FLSA Implications When Telecommuting Due to Illness

Q: I received an email from an employee stating that he is sick, but will be working from home.  Should I allow my employee to work remotely while sick?  What are the FLSA implications of allowing an employee to work from home while sick?

A: The practice of working remotely or telecommunicating has become increasingly popular given technological advancements like smart phones, videoconferencing, and instant messaging services.  While telecommuting provides several benefits for employers and employees, it can also create new challenges such as when employees opt to work from home while sick.

The Fair Labor Standards Act (FLSA), requires employers to pay employees for all time spent completing productive work, regardless if the employer knew that the work was being performed. Although this rule applies to both exempt and non-exempt employees, an employee’s exempt status determines how one’s payment will be calculated when he or she is working from home while sick.

If an exempt employee works remotely while sick, then the employer must pay the employee for a whole day of work, even if the employee only works for an hour or two. However, if a non-exempt employee works from home while sick, then the employer is only required to pay the employee for the actual amount of time worked.  Thus, under the FLSA, even if an employer prohibits employees from working from home while sick, employees must be paid for any productive work they complete.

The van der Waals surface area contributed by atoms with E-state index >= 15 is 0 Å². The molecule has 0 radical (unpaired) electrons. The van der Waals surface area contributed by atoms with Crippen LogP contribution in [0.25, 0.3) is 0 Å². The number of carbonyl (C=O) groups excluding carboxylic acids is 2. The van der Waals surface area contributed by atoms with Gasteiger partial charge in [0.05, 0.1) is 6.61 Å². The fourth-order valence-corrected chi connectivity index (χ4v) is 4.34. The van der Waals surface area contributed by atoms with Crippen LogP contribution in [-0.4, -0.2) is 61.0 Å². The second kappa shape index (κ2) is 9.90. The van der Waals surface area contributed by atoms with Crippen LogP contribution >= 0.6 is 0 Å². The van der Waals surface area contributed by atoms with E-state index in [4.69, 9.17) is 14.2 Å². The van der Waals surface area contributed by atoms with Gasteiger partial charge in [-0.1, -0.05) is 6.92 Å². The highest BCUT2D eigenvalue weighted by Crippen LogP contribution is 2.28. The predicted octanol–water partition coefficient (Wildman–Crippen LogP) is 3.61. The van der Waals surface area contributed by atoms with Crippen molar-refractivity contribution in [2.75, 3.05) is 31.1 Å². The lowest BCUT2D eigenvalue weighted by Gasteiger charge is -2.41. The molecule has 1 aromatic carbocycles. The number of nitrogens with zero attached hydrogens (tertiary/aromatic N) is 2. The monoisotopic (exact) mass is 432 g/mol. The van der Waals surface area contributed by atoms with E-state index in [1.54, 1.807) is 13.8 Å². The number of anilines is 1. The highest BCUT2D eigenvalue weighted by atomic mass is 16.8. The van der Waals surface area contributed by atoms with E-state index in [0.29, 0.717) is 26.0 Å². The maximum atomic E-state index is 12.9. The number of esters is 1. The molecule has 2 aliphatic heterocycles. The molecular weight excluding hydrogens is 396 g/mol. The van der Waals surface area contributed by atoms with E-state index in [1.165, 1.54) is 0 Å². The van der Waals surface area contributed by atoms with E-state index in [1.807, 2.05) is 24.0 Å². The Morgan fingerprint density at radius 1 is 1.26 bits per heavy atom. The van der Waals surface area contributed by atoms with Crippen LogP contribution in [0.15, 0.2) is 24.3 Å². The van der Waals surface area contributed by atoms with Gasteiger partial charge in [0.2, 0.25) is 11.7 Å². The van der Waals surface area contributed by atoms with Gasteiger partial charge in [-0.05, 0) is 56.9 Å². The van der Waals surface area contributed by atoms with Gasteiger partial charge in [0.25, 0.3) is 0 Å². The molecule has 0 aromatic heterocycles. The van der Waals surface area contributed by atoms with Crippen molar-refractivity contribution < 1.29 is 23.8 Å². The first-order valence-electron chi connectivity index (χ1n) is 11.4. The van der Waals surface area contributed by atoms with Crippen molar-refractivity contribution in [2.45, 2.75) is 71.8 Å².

Whether a company should allow its employees to work remotely while sick depends on a number of factors, including but not limited to the extent of the employee’s sickness and the nature of the employee’s work. For example, working from home with a sprained ankle is different from working with the flu.  Moreover, certain jobs do not lend themselves to working from home, such as face-to-face customer service, working a cash register, working at a food establishment or a construction site.

If an employer decides to allow employees to work from home when they are sick, it is recommended that the employer create and implement a remote work sick policy. This policy should discuss when a sick employee can work from home, which positions the policy applies to, the types of assignments that can be worked on (i.e. responding to emails, or participating in conference calls), and how employees should track their time.  It is also recommended that the employer include language in the policy that gives it the discretion to limit an employee’s ability to work from home if the employee submits subpar work.  If an illness turns into a qualified disability under the ADA, the employer would need to engage in the interactive process to determine whether a telecommuting arrangement would be a reasonable accommodation.  For more information on telecommuting as a reasonable accommodation, see our blog post here.

For assistance drafting a remote work sick policy, contact a labor and employment attorney.

Renee C. Manson


Paying Employees During Short Rest Breaks